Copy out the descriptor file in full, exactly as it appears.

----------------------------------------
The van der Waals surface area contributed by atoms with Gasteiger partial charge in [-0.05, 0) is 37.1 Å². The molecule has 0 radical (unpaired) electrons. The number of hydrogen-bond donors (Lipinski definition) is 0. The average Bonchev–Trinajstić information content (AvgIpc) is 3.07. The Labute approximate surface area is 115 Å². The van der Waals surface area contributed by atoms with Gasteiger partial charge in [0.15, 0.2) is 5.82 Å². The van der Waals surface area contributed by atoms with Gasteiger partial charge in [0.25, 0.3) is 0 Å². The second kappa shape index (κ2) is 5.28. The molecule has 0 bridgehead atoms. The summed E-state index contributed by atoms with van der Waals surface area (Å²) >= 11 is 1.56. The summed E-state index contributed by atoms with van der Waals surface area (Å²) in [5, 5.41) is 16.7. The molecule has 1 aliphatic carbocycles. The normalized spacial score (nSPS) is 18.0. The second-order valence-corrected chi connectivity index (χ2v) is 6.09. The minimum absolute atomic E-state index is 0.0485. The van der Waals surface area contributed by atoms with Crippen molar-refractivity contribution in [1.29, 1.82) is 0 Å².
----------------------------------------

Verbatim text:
The van der Waals surface area contributed by atoms with Gasteiger partial charge in [-0.05, 0) is 37.1 Å². The molecule has 0 radical (unpaired) electrons. The number of hydrogen-bond donors (Lipinski definition) is 0. The average Bonchev–Trinajstić information content (AvgIpc) is 3.07. The Labute approximate surface area is 115 Å². The van der Waals surface area contributed by atoms with Gasteiger partial charge in [0.15, 0.2) is 5.82 Å². The van der Waals surface area contributed by atoms with Gasteiger partial charge in [0.25, 0.3) is 0 Å². The second kappa shape index (κ2) is 5.28. The molecule has 0 bridgehead atoms. The summed E-state index contributed by atoms with van der Waals surface area (Å²) >= 11 is 1.56. The summed E-state index contributed by atoms with van der Waals surface area (Å²) in [5, 5.41) is 16.7. The molecule has 1 aliphatic carbocycles. The normalized spacial score (nSPS) is 18.0. The second-order valence-corrected chi connectivity index (χ2v) is 6.09. The minimum absolute atomic E-state index is 0.0485. The van der Waals surface area contributed by atoms with Crippen molar-refractivity contribution in [1.29, 1.82) is 0 Å².